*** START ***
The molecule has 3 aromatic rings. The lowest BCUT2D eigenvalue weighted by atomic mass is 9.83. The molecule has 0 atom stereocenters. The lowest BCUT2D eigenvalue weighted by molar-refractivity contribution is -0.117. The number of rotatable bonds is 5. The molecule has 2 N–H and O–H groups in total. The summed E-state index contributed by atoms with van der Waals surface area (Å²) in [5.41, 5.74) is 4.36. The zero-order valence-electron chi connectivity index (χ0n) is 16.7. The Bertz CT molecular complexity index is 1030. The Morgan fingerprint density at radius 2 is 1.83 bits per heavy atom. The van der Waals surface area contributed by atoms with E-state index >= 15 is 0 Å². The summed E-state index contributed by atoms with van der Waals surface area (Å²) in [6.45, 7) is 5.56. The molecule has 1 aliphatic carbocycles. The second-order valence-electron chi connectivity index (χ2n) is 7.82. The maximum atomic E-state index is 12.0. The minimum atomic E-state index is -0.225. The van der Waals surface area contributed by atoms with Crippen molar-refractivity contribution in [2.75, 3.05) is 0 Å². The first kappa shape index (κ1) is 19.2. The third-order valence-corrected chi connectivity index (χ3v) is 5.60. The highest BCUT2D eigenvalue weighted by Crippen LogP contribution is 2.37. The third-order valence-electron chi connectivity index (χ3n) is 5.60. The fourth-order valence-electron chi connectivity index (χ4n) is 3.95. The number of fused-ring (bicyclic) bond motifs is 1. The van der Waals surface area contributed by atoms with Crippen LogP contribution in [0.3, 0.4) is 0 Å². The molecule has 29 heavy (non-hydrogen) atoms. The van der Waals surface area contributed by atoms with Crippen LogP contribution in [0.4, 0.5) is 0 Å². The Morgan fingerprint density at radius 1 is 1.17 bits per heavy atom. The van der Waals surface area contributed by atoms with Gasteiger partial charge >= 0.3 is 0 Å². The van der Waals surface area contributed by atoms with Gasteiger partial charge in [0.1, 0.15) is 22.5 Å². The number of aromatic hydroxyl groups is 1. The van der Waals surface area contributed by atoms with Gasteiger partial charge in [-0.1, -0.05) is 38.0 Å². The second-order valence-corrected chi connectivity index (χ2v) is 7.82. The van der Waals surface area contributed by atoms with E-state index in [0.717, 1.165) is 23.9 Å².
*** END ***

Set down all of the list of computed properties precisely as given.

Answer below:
The molecule has 3 aromatic rings. The lowest BCUT2D eigenvalue weighted by atomic mass is 9.83. The molecule has 0 atom stereocenters. The lowest BCUT2D eigenvalue weighted by molar-refractivity contribution is -0.117. The number of rotatable bonds is 5. The molecule has 2 N–H and O–H groups in total. The summed E-state index contributed by atoms with van der Waals surface area (Å²) in [5.41, 5.74) is 4.36. The zero-order valence-electron chi connectivity index (χ0n) is 16.7. The Bertz CT molecular complexity index is 1030. The Morgan fingerprint density at radius 2 is 1.83 bits per heavy atom. The van der Waals surface area contributed by atoms with E-state index >= 15 is 0 Å². The summed E-state index contributed by atoms with van der Waals surface area (Å²) in [6.45, 7) is 5.56. The molecule has 1 aliphatic carbocycles. The second-order valence-electron chi connectivity index (χ2n) is 7.82. The maximum atomic E-state index is 12.0. The minimum atomic E-state index is -0.225. The van der Waals surface area contributed by atoms with Crippen molar-refractivity contribution in [2.75, 3.05) is 0 Å². The first kappa shape index (κ1) is 19.2. The third-order valence-corrected chi connectivity index (χ3v) is 5.60. The highest BCUT2D eigenvalue weighted by Crippen LogP contribution is 2.37. The third-order valence-electron chi connectivity index (χ3n) is 5.60. The fourth-order valence-electron chi connectivity index (χ4n) is 3.95. The number of fused-ring (bicyclic) bond motifs is 1. The van der Waals surface area contributed by atoms with Crippen LogP contribution in [0.3, 0.4) is 0 Å². The molecule has 29 heavy (non-hydrogen) atoms. The van der Waals surface area contributed by atoms with Crippen LogP contribution in [0.4, 0.5) is 0 Å². The Morgan fingerprint density at radius 1 is 1.17 bits per heavy atom. The van der Waals surface area contributed by atoms with Gasteiger partial charge >= 0.3 is 0 Å². The van der Waals surface area contributed by atoms with Gasteiger partial charge in [0.1, 0.15) is 22.5 Å². The number of aromatic hydroxyl groups is 1. The van der Waals surface area contributed by atoms with Gasteiger partial charge in [-0.1, -0.05) is 38.0 Å². The second-order valence-corrected chi connectivity index (χ2v) is 7.82. The van der Waals surface area contributed by atoms with E-state index in [0.717, 1.165) is 23.9 Å².